The good news is that in this day and age, we don’t have to walk 5000 stadia to measure the distance between two places. So anyone can reproduce Eratosthenes’ calculation at home! With a little math, you don’t even need a well for the sun to shine directly down into. We’ll show you how to do it all!


  • 1 cardboard tube from a used roll of paper towels
  • A measuring tape or ruler
  • A smartphone
  • A relative or friend who lives a good deal north (or south) of you (different time zones are OK, but different hemispheres aren’t). It works best if they live almost directly north/south of you!

Procedure: Seeing the Curvature

  1. Call your friend or relative and convince them to do some science with you. Make sure they also have the materials!
  2. Choose a day and a specific time where you and your new “lab partner” can both do the experiment. The sun has to be out, and near midday is best!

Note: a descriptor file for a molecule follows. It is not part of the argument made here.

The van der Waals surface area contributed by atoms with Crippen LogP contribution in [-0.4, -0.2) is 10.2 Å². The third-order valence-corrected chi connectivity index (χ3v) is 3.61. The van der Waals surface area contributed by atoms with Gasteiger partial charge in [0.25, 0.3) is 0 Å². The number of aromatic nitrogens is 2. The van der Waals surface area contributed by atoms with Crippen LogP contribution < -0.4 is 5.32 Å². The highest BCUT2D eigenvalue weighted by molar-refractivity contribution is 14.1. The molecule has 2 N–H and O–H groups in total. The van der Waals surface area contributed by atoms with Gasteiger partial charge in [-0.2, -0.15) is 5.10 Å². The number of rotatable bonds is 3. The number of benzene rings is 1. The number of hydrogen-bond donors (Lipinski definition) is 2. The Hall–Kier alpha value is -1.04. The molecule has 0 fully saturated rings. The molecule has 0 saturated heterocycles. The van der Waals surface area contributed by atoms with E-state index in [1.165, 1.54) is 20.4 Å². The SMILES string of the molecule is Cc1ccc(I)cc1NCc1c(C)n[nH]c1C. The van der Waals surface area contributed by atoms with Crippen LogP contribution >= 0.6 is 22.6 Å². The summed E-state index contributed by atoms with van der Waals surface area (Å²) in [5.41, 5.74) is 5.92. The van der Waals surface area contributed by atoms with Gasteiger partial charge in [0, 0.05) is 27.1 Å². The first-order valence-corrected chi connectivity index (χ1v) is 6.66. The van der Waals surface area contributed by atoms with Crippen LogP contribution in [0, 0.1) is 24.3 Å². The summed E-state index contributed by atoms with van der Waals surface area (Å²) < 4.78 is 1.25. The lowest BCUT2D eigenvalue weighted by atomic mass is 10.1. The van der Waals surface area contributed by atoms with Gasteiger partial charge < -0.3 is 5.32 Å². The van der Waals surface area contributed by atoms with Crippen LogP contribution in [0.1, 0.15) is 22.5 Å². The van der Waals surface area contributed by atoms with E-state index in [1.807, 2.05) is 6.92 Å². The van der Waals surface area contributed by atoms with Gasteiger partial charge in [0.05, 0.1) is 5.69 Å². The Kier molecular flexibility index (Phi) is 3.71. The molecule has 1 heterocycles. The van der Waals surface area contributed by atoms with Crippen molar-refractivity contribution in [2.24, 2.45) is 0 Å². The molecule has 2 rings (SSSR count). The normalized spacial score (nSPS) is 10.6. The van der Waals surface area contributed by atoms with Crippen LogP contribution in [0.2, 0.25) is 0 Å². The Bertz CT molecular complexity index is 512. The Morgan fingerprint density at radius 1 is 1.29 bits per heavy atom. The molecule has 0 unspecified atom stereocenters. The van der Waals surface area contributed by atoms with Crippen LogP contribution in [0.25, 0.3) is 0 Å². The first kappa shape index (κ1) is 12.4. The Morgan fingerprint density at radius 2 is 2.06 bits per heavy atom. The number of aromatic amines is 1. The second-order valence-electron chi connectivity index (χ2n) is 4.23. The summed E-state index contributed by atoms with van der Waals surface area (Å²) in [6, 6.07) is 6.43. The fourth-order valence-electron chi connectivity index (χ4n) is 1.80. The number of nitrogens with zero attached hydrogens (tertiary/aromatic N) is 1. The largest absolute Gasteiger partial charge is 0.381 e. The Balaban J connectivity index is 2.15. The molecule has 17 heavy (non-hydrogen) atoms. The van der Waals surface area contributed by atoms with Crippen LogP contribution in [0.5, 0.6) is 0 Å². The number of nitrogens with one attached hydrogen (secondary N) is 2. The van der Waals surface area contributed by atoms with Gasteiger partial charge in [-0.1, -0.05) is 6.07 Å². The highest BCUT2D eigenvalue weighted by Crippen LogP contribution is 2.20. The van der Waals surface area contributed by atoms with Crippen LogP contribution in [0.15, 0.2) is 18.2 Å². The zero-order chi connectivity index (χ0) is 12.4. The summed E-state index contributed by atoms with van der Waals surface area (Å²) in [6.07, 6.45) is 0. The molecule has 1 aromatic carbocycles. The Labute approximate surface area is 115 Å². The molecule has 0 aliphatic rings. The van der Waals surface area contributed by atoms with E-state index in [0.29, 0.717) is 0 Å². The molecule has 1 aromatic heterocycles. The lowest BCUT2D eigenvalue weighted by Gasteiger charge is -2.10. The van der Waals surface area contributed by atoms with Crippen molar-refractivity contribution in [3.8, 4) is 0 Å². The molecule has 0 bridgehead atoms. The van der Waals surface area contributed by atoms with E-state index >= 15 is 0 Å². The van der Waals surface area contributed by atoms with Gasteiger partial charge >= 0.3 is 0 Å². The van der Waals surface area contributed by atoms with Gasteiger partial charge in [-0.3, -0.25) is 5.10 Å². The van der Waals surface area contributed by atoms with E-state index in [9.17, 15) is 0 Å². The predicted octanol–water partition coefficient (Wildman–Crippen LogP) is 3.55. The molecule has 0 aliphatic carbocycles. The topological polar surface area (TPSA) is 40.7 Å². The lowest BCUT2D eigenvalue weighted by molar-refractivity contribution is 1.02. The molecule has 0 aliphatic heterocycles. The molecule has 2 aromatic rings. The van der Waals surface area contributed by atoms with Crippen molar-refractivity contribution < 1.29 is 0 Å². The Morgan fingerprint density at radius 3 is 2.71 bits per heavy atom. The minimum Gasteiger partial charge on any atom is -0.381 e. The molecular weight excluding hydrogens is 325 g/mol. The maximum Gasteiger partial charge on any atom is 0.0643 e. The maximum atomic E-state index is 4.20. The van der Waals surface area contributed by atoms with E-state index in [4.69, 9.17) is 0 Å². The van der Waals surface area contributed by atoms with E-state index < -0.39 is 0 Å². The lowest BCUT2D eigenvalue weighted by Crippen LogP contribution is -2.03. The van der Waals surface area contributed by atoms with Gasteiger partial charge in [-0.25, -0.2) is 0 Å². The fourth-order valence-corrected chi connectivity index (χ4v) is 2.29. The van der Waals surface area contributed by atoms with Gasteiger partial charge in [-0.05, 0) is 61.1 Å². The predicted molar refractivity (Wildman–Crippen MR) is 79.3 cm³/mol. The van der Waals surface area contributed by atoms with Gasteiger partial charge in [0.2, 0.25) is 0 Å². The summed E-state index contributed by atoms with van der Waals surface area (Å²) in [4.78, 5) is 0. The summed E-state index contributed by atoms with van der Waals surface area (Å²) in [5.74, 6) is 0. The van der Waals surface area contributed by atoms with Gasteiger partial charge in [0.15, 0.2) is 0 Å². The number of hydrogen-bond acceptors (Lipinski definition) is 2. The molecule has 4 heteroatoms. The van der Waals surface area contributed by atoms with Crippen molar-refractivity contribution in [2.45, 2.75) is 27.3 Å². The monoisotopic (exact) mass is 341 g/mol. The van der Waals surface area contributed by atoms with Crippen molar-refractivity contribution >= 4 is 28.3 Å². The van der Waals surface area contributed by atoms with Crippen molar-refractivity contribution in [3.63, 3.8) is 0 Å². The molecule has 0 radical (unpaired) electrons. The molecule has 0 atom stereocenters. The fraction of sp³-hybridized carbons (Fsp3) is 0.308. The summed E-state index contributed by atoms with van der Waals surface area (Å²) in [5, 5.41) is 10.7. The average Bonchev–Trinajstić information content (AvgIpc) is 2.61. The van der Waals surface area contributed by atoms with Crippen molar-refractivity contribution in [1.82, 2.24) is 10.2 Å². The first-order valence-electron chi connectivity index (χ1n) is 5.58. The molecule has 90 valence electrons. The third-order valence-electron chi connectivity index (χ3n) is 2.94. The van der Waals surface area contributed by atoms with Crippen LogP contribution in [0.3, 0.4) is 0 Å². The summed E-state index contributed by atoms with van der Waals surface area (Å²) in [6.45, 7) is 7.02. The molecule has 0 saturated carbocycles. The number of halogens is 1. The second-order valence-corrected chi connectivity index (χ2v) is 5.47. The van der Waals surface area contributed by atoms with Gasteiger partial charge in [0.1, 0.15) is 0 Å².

1. If your friend/relative lives in a different time zone, do the experiment at the same local time: i.e. at 12 pm EST and 12 pm PST, even though this means you don’t do the experiment at the same time as each other.
  3. On your chosen day and time, use your smartphone’s “Level” app to find a level surface. Then do the following:
    1. Measure and record the length of your paper towel tube. 
    2. Set the paper towel tube upright on the surface. 
    3. Measure and record the length of the shadow cast by the paper towel tube. 
  4. Get your “lab partner” to take the same data, and send it to you!
  5. Divide the length of the tube by the length of the shadow, for both sets of measurements. If these two numbers are different, it means the Earth must be curved! If not, please contact NASA immediately.